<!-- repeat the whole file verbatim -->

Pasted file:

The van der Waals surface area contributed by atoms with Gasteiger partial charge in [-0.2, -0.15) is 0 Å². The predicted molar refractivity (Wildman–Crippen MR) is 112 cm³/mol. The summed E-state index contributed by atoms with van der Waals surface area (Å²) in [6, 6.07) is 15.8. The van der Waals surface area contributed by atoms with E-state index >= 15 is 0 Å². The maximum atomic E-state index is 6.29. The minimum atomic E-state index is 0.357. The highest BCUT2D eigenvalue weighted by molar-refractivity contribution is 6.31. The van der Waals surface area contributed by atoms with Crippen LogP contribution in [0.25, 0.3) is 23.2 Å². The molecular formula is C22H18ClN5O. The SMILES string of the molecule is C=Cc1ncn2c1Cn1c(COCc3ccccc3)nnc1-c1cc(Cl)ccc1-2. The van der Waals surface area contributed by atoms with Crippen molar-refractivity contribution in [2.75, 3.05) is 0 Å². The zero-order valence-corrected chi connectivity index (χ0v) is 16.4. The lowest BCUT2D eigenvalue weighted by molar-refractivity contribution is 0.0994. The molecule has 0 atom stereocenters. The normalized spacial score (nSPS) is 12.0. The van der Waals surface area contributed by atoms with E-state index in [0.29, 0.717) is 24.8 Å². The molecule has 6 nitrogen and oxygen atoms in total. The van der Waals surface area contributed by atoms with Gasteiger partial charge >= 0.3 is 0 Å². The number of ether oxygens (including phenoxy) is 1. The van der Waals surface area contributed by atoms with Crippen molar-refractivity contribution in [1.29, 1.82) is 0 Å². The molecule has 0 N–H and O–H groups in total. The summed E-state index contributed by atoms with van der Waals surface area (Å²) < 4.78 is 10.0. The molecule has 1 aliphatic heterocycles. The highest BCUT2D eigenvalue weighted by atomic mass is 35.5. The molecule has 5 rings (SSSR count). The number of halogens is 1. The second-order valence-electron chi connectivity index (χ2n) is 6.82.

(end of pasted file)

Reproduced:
The van der Waals surface area contributed by atoms with Gasteiger partial charge in [-0.2, -0.15) is 0 Å². The predicted molar refractivity (Wildman–Crippen MR) is 112 cm³/mol. The summed E-state index contributed by atoms with van der Waals surface area (Å²) in [6, 6.07) is 15.8. The van der Waals surface area contributed by atoms with E-state index >= 15 is 0 Å². The maximum atomic E-state index is 6.29. The minimum atomic E-state index is 0.357. The highest BCUT2D eigenvalue weighted by molar-refractivity contribution is 6.31. The van der Waals surface area contributed by atoms with Crippen LogP contribution in [0.25, 0.3) is 23.2 Å². The molecular formula is C22H18ClN5O. The SMILES string of the molecule is C=Cc1ncn2c1Cn1c(COCc3ccccc3)nnc1-c1cc(Cl)ccc1-2. The van der Waals surface area contributed by atoms with Crippen molar-refractivity contribution in [2.75, 3.05) is 0 Å². The zero-order valence-corrected chi connectivity index (χ0v) is 16.4. The lowest BCUT2D eigenvalue weighted by molar-refractivity contribution is 0.0994. The molecule has 0 atom stereocenters. The normalized spacial score (nSPS) is 12.0. The van der Waals surface area contributed by atoms with E-state index in [0.29, 0.717) is 24.8 Å². The molecule has 6 nitrogen and oxygen atoms in total. The van der Waals surface area contributed by atoms with Gasteiger partial charge >= 0.3 is 0 Å². The number of ether oxygens (including phenoxy) is 1. The van der Waals surface area contributed by atoms with Crippen molar-refractivity contribution in [1.29, 1.82) is 0 Å². The molecule has 0 N–H and O–H groups in total. The summed E-state index contributed by atoms with van der Waals surface area (Å²) < 4.78 is 10.0. The molecule has 1 aliphatic heterocycles. The highest BCUT2D eigenvalue weighted by atomic mass is 35.5. The molecule has 5 rings (SSSR count). The number of halogens is 1. The second-order valence-electron chi connectivity index (χ2n) is 6.82.